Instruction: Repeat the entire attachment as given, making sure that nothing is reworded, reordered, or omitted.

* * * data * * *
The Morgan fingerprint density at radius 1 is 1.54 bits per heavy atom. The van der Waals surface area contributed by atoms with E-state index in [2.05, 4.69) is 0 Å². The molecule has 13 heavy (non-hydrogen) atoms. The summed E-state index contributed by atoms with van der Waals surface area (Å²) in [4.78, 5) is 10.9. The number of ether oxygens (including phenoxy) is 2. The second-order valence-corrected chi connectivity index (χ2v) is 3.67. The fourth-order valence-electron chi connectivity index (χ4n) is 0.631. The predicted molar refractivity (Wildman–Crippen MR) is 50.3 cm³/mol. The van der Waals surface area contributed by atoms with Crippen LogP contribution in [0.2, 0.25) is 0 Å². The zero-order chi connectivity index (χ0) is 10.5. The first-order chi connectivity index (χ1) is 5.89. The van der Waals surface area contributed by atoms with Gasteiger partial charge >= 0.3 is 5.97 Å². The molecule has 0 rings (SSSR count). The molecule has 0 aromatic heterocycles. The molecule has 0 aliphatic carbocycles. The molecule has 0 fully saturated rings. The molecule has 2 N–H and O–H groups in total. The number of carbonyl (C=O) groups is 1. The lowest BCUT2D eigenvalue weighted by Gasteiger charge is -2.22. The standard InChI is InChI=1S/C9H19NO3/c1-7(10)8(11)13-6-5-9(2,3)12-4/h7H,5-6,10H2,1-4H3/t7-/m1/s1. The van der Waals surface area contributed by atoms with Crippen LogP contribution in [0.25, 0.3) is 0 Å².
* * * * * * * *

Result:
The Morgan fingerprint density at radius 1 is 1.54 bits per heavy atom. The van der Waals surface area contributed by atoms with E-state index in [2.05, 4.69) is 0 Å². The molecule has 13 heavy (non-hydrogen) atoms. The summed E-state index contributed by atoms with van der Waals surface area (Å²) in [4.78, 5) is 10.9. The number of ether oxygens (including phenoxy) is 2. The second-order valence-corrected chi connectivity index (χ2v) is 3.67. The fourth-order valence-electron chi connectivity index (χ4n) is 0.631. The predicted molar refractivity (Wildman–Crippen MR) is 50.3 cm³/mol. The van der Waals surface area contributed by atoms with Crippen LogP contribution in [0.2, 0.25) is 0 Å². The zero-order chi connectivity index (χ0) is 10.5. The first-order chi connectivity index (χ1) is 5.89. The van der Waals surface area contributed by atoms with Gasteiger partial charge >= 0.3 is 5.97 Å². The molecule has 0 rings (SSSR count). The molecule has 0 aromatic heterocycles. The molecule has 0 aliphatic carbocycles. The molecule has 0 fully saturated rings. The molecule has 2 N–H and O–H groups in total. The number of carbonyl (C=O) groups is 1. The lowest BCUT2D eigenvalue weighted by Gasteiger charge is -2.22. The standard InChI is InChI=1S/C9H19NO3/c1-7(10)8(11)13-6-5-9(2,3)12-4/h7H,5-6,10H2,1-4H3/t7-/m1/s1. The van der Waals surface area contributed by atoms with Crippen LogP contribution in [0.25, 0.3) is 0 Å².